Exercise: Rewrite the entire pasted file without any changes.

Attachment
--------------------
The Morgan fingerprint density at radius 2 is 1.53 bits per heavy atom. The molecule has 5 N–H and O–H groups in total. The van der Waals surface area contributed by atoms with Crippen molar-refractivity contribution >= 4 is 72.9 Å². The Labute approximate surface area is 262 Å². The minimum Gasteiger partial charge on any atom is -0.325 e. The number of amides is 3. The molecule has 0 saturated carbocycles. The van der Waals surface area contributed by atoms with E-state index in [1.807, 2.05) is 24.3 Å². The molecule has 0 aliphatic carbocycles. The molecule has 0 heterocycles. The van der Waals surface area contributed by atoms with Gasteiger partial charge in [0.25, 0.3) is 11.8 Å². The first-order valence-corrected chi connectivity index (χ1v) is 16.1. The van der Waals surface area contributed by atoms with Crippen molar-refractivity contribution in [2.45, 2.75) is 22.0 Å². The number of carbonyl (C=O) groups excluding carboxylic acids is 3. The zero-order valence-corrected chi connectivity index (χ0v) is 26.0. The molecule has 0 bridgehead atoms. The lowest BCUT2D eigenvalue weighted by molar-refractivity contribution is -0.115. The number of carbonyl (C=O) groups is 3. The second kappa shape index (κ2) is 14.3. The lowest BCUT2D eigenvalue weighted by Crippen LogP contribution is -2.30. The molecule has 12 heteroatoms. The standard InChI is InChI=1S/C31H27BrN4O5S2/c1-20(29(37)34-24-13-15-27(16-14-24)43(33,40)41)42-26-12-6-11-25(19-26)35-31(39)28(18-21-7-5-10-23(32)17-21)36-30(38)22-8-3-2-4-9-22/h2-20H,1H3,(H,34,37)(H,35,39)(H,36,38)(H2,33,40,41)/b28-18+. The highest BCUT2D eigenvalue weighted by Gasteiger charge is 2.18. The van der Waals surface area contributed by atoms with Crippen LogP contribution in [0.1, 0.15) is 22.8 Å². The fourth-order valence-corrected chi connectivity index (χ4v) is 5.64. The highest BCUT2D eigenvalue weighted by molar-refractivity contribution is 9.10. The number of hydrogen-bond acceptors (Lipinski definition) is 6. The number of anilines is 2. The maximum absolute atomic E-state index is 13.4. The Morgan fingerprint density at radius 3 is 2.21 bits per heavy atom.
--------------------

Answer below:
The Morgan fingerprint density at radius 2 is 1.53 bits per heavy atom. The molecule has 5 N–H and O–H groups in total. The van der Waals surface area contributed by atoms with Crippen molar-refractivity contribution >= 4 is 72.9 Å². The Labute approximate surface area is 262 Å². The minimum Gasteiger partial charge on any atom is -0.325 e. The number of amides is 3. The molecule has 0 saturated carbocycles. The van der Waals surface area contributed by atoms with E-state index in [1.807, 2.05) is 24.3 Å². The molecule has 0 aliphatic carbocycles. The molecule has 0 heterocycles. The van der Waals surface area contributed by atoms with Gasteiger partial charge in [0.25, 0.3) is 11.8 Å². The first-order valence-corrected chi connectivity index (χ1v) is 16.1. The van der Waals surface area contributed by atoms with Crippen molar-refractivity contribution in [2.45, 2.75) is 22.0 Å². The number of carbonyl (C=O) groups excluding carboxylic acids is 3. The zero-order valence-corrected chi connectivity index (χ0v) is 26.0. The molecule has 0 bridgehead atoms. The lowest BCUT2D eigenvalue weighted by molar-refractivity contribution is -0.115. The number of carbonyl (C=O) groups is 3. The second kappa shape index (κ2) is 14.3. The lowest BCUT2D eigenvalue weighted by Crippen LogP contribution is -2.30. The molecule has 12 heteroatoms. The standard InChI is InChI=1S/C31H27BrN4O5S2/c1-20(29(37)34-24-13-15-27(16-14-24)43(33,40)41)42-26-12-6-11-25(19-26)35-31(39)28(18-21-7-5-10-23(32)17-21)36-30(38)22-8-3-2-4-9-22/h2-20H,1H3,(H,34,37)(H,35,39)(H,36,38)(H2,33,40,41)/b28-18+. The highest BCUT2D eigenvalue weighted by Gasteiger charge is 2.18. The van der Waals surface area contributed by atoms with Crippen LogP contribution in [0.1, 0.15) is 22.8 Å². The fourth-order valence-corrected chi connectivity index (χ4v) is 5.64. The highest BCUT2D eigenvalue weighted by molar-refractivity contribution is 9.10. The number of hydrogen-bond acceptors (Lipinski definition) is 6. The number of anilines is 2. The maximum absolute atomic E-state index is 13.4. The Morgan fingerprint density at radius 3 is 2.21 bits per heavy atom.